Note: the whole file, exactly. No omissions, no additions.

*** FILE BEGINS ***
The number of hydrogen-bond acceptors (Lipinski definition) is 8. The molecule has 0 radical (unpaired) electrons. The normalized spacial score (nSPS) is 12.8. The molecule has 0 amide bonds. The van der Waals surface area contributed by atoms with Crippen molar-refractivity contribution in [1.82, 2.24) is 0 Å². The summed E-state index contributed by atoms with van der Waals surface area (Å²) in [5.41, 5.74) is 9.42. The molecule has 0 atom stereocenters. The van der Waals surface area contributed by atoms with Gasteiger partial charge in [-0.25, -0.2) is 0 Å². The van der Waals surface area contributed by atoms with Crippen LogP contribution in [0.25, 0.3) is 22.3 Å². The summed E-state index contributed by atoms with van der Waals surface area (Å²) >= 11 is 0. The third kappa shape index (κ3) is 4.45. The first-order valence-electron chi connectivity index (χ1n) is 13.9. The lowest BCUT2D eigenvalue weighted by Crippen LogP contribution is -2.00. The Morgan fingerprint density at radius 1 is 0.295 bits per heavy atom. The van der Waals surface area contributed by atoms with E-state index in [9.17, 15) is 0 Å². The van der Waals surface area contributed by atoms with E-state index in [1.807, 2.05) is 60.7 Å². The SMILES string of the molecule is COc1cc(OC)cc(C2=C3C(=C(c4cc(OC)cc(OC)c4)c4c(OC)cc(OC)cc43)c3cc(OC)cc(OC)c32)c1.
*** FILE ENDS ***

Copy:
The number of hydrogen-bond acceptors (Lipinski definition) is 8. The molecule has 0 radical (unpaired) electrons. The normalized spacial score (nSPS) is 12.8. The molecule has 0 amide bonds. The van der Waals surface area contributed by atoms with Crippen molar-refractivity contribution in [1.82, 2.24) is 0 Å². The summed E-state index contributed by atoms with van der Waals surface area (Å²) in [5.41, 5.74) is 9.42. The molecule has 0 atom stereocenters. The van der Waals surface area contributed by atoms with Gasteiger partial charge in [-0.25, -0.2) is 0 Å². The van der Waals surface area contributed by atoms with Crippen LogP contribution in [0.25, 0.3) is 22.3 Å². The summed E-state index contributed by atoms with van der Waals surface area (Å²) >= 11 is 0. The third kappa shape index (κ3) is 4.45. The first-order valence-electron chi connectivity index (χ1n) is 13.9. The lowest BCUT2D eigenvalue weighted by Crippen LogP contribution is -2.00. The Morgan fingerprint density at radius 1 is 0.295 bits per heavy atom. The van der Waals surface area contributed by atoms with E-state index in [9.17, 15) is 0 Å². The van der Waals surface area contributed by atoms with E-state index in [1.807, 2.05) is 60.7 Å². The SMILES string of the molecule is COc1cc(OC)cc(C2=C3C(=C(c4cc(OC)cc(OC)c4)c4c(OC)cc(OC)cc43)c3cc(OC)cc(OC)c32)c1.